• Last modified 4066 days ago (June 5, 2013)


Police threatening debtors? It’s just a Facebook rumor

Staff writer

Most Facebook postings on the Marion County Swap Site pertain to clothing, vehicles, or other miscellaneous items for sale, but last week a posting about Marion County law enforcement personnel posing as loan collection officers set the Internet service abuzz.

“I received a call from an unnamed person who reported they had been called by someone threatening to arrest them for defaulting on a loan,” Sheriff Deputy Wilma Mueller said. “Then I saw a similar posting on the Marion County Swap Site, which I am a member of, that said a Marion County officer had made the threat. But that was all wrong.”

Mueller said at no time was the sheriff or any deputies involved in anything remotely close to the swap site chatter. It was a scam.

Mueller said she followed up on the original phone call report by Googling the number reported. She found that multiple scam complaints had been filed against that number.

She said no system in Marion County was ever hacked into, nor did anyone ever impersonate an officer in Marion County.

“There were a couple of things about this that were really funny,” Mueller said. “Probably it was a spell check error, but the Facebook post said a Marion County officer had been impregnated. That was just hilarious.”

Mueller said it also was rumored that she had 50 similar complaints in Marion County, but that was not true either. Only one person called to report a possible scam of this nature and an official case did not materialize from that information.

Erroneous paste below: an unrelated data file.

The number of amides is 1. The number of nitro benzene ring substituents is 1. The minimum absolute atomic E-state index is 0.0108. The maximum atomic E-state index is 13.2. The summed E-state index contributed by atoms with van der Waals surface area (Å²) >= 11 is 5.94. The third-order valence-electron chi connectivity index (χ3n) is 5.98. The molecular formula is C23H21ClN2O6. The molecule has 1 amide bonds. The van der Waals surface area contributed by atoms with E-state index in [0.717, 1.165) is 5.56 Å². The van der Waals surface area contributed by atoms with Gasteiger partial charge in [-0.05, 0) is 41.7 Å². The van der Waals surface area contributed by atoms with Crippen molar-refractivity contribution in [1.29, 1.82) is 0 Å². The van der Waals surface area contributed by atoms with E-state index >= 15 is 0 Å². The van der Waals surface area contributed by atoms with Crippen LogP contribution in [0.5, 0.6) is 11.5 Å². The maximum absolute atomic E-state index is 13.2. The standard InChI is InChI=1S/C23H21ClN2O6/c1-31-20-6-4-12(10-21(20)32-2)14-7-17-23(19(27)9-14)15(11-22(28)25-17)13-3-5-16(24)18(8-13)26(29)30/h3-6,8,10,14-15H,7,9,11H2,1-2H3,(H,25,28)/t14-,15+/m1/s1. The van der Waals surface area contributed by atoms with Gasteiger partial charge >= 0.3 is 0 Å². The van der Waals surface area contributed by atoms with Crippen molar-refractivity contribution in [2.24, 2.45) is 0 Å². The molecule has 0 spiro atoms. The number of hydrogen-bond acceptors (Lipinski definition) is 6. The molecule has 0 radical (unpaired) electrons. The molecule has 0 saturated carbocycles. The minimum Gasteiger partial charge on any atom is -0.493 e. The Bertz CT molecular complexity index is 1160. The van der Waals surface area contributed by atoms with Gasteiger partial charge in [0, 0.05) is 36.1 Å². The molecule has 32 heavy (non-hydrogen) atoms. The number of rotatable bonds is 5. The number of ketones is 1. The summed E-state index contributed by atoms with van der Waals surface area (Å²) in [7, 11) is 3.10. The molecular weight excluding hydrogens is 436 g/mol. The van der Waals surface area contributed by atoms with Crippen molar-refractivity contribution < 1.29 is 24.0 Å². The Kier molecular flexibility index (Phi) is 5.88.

“I am always happy to help someone figure out if they are being scammed or not,” Mueller said. “But anyone who has access to the Internet can check these things out themselves.”

Mueller said to go to on the Internet and type suspicious phone numbers into a search engine. If that number has been associated with a scam of any kind in the past, it will show up on the Google search.

As far as scams go, Mueller said if something was too good to be true, most of the time it was a scam.

“We get a lot of complaints about sweepstakes winnings, free trips to the Bahamas, or requests to confirm guardianship of minors and money,” she said. “These things just are not true.”

Mueller said the phone call about collecting on a defaulted loan was particularly suspicious because a person is not sent to jail if they cannot pay their loan.

“There is a whole standard procedure for loan collection, and it does not involve jail threats by phone,” she said. “The person who reported the call did not even have any loans.”

Mueller said a good way to avoid scams was to put phone numbers on a ‘do not call’ list and to use common sense when considering offers that sounded too good to be true.

Last modified June 5, 2013